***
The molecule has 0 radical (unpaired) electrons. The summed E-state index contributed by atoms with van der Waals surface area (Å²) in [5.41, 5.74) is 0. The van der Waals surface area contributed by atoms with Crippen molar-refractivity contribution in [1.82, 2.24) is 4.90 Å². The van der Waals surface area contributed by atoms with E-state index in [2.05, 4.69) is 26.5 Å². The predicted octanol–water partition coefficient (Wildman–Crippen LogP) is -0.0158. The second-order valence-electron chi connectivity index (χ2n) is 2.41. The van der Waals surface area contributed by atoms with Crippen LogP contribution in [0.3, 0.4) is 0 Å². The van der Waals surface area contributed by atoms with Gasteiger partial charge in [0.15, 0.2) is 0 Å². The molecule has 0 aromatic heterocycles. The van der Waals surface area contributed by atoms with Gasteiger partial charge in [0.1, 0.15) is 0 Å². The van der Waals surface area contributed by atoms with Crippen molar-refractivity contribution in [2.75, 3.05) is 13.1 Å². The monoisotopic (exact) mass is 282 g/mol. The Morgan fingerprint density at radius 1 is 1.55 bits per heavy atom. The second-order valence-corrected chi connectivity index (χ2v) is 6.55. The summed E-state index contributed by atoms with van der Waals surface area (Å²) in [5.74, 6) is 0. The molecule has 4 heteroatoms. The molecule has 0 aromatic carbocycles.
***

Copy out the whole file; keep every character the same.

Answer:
The molecule has 0 radical (unpaired) electrons. The summed E-state index contributed by atoms with van der Waals surface area (Å²) in [5.41, 5.74) is 0. The van der Waals surface area contributed by atoms with Crippen molar-refractivity contribution in [1.82, 2.24) is 4.90 Å². The van der Waals surface area contributed by atoms with E-state index in [2.05, 4.69) is 26.5 Å². The predicted octanol–water partition coefficient (Wildman–Crippen LogP) is -0.0158. The second-order valence-electron chi connectivity index (χ2n) is 2.41. The van der Waals surface area contributed by atoms with Crippen LogP contribution in [0.3, 0.4) is 0 Å². The van der Waals surface area contributed by atoms with Gasteiger partial charge in [0.15, 0.2) is 0 Å². The molecule has 0 aromatic heterocycles. The van der Waals surface area contributed by atoms with Gasteiger partial charge in [0.1, 0.15) is 0 Å². The van der Waals surface area contributed by atoms with Crippen molar-refractivity contribution in [2.75, 3.05) is 13.1 Å². The monoisotopic (exact) mass is 282 g/mol. The Morgan fingerprint density at radius 1 is 1.55 bits per heavy atom. The second-order valence-corrected chi connectivity index (χ2v) is 6.55. The summed E-state index contributed by atoms with van der Waals surface area (Å²) in [5.74, 6) is 0. The molecule has 4 heteroatoms. The molecule has 0 aromatic carbocycles.